Crab industry officials are presenting a crew workshop May 3 in Seattle to provide information on how crab vessel crewmembers can finance the purchase of quota share in that fishery. United Fishermen’s Marketing Association will facilitate Kodiak’s participation with a link to the Seattle meeting in Leif Erickson Hall from Fishermen’s Hall in Kodiak, while the Alaska Commercial Fishing and Agriculture Bank will offer a similar participation location in Anchorage. CFAB’s Lea Klingert noted that the tough part for crewmembers or anyone who hasn’t run their own operation is establishing their ability to repay such loans. CFAB looks primarily at the history of the borrower and notes that for people solely reliant on that quota share to repay the loan it would be hard to determine their repayment ability, given unknowns about how they would manage their business, plus unknowns of what the allocation will be and price paid.
In a report to the North Pacific Fishery Management Council during its recent meeting in Anchorage, Ed Poulsen, executive director of the Alaska Bering Sea Crabbers, gave a status report on the industry’s progress in resolving matters of dispute brought up by crewmembers.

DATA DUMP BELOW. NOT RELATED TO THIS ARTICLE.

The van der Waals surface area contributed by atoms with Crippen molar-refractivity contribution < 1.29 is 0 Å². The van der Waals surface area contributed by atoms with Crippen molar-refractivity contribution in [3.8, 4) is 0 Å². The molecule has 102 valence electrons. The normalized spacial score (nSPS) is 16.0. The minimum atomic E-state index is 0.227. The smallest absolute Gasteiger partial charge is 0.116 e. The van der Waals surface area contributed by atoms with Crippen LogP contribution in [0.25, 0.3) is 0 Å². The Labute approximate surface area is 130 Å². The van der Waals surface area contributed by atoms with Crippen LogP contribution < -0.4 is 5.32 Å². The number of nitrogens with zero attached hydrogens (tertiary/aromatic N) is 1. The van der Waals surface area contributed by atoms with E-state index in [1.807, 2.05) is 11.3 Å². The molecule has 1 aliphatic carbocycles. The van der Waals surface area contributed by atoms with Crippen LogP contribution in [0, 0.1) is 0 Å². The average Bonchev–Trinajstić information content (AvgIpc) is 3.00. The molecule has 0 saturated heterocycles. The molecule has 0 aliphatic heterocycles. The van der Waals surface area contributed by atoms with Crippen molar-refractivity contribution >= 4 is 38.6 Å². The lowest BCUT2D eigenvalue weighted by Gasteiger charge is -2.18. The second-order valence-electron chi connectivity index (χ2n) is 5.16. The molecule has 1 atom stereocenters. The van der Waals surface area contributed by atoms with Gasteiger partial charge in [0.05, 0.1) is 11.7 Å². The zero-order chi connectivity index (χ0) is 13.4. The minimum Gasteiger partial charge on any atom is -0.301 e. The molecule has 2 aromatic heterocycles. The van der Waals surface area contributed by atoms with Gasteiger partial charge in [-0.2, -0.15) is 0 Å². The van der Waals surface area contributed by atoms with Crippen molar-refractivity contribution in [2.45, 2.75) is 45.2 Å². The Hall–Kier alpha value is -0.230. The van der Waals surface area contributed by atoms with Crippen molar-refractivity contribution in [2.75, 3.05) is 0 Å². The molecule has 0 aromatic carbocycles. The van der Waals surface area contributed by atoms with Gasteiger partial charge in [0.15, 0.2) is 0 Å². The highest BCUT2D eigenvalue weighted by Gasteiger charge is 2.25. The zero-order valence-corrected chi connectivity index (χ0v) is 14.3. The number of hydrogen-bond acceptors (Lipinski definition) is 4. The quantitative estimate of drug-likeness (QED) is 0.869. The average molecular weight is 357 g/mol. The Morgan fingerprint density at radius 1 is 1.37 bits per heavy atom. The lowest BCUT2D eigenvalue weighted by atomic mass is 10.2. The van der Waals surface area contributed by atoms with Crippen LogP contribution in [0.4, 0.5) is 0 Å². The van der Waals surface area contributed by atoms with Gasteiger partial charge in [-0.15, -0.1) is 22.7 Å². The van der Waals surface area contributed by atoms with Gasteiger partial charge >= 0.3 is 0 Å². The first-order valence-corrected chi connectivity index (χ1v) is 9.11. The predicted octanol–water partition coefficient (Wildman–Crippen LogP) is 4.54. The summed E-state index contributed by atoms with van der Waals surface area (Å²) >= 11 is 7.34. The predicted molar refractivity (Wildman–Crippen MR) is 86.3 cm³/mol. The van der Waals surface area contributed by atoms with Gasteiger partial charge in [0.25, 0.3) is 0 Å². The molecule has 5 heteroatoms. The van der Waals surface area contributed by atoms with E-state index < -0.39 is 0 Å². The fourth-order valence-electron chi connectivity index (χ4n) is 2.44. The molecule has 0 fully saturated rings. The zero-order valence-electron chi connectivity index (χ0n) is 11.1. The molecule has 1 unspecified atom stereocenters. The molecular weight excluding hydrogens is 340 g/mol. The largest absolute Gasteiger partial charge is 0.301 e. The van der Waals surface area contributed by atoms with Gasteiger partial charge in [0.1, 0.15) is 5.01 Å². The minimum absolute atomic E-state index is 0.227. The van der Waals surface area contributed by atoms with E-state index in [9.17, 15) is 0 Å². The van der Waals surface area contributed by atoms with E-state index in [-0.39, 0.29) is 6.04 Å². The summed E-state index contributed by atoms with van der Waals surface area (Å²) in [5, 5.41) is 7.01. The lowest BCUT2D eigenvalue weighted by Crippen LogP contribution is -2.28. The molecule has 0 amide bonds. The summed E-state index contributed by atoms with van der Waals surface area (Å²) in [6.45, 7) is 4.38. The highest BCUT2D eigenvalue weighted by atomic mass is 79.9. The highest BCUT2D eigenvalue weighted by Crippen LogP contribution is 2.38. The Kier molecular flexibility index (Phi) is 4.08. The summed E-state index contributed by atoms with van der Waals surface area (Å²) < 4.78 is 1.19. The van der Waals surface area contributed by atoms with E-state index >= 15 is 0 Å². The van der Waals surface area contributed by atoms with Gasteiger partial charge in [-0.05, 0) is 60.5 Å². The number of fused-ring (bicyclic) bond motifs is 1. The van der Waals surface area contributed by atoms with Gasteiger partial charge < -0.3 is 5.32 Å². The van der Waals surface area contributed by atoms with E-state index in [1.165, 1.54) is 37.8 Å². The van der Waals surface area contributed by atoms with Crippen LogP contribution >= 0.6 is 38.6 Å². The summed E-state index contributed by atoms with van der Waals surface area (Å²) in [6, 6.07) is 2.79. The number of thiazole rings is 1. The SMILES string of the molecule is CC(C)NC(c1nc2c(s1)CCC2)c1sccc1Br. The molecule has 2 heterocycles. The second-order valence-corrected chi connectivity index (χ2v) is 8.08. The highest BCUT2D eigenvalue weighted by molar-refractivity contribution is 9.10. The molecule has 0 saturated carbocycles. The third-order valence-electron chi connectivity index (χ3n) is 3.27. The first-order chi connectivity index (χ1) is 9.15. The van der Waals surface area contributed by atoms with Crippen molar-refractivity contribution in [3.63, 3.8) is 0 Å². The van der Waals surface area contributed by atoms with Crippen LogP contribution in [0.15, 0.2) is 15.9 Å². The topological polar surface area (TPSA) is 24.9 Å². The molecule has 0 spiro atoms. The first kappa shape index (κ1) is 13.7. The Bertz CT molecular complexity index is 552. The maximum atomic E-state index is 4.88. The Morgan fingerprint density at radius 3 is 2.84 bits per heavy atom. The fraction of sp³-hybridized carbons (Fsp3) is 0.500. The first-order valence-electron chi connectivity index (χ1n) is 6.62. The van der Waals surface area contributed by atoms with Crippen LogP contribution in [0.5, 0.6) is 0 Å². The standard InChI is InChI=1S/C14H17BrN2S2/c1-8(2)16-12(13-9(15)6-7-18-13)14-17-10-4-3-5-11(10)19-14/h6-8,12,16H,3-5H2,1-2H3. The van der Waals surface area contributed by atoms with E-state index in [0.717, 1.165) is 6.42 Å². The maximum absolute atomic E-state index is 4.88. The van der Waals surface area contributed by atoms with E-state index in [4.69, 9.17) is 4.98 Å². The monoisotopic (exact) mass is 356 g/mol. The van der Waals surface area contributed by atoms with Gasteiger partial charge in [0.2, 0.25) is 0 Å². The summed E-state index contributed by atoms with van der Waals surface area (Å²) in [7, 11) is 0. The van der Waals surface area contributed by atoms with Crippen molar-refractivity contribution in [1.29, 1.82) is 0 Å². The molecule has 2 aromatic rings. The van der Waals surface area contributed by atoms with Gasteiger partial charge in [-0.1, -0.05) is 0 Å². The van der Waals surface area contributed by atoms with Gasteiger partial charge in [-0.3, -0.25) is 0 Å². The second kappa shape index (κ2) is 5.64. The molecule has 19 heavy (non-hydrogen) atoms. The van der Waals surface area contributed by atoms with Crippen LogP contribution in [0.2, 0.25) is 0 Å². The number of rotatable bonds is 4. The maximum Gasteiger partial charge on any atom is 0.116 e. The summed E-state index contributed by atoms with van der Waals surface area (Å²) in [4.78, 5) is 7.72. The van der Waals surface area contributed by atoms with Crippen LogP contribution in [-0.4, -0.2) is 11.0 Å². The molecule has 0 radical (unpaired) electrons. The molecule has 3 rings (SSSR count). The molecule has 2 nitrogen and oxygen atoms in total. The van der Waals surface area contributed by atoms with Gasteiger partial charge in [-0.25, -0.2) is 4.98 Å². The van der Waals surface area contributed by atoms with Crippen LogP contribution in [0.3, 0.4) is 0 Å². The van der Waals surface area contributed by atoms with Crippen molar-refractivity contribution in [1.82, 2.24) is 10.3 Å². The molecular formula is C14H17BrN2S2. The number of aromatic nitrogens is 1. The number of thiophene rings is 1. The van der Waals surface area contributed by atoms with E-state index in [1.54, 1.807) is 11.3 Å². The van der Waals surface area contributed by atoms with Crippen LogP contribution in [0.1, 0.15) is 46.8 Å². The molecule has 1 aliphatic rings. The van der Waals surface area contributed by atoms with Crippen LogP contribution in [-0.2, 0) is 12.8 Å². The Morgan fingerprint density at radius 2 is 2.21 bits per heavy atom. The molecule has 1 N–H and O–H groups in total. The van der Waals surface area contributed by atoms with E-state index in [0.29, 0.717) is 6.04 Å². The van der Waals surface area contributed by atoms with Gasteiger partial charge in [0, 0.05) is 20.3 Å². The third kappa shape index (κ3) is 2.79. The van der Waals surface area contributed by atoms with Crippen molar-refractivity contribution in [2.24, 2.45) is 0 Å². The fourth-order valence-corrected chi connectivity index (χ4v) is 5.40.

Poulsen said the industry has identified a right of first offer process that could provide improved opportunities for crew to purchase crab IFQ. The next item on the work group’s agenda will be leasing and crew pay issues, he said. Their goal is to provide a report and recommendations to the federal council at its’ October meeting.
Some crewmembers said they felt the industry session on IFQ loans should have been held in Alaska.
They also said they feel that the council has moved too slowly on crewmember issues related to the federal crab rationalization program. Shawn Dochtermann of the Crewman’s Association, based in Kodiak, has asked Commerce Secretary Gary Locke to have the National Marine Fisheries service look into “lack of the NPFMC to follow through with regulatory due process with regards to MSA” (the Magnuson-Stevens Fishery Conservation and Management Act).
Dochtermann said crew have spent six years at council meetings asking that crew issues be dealt with, but little has been done.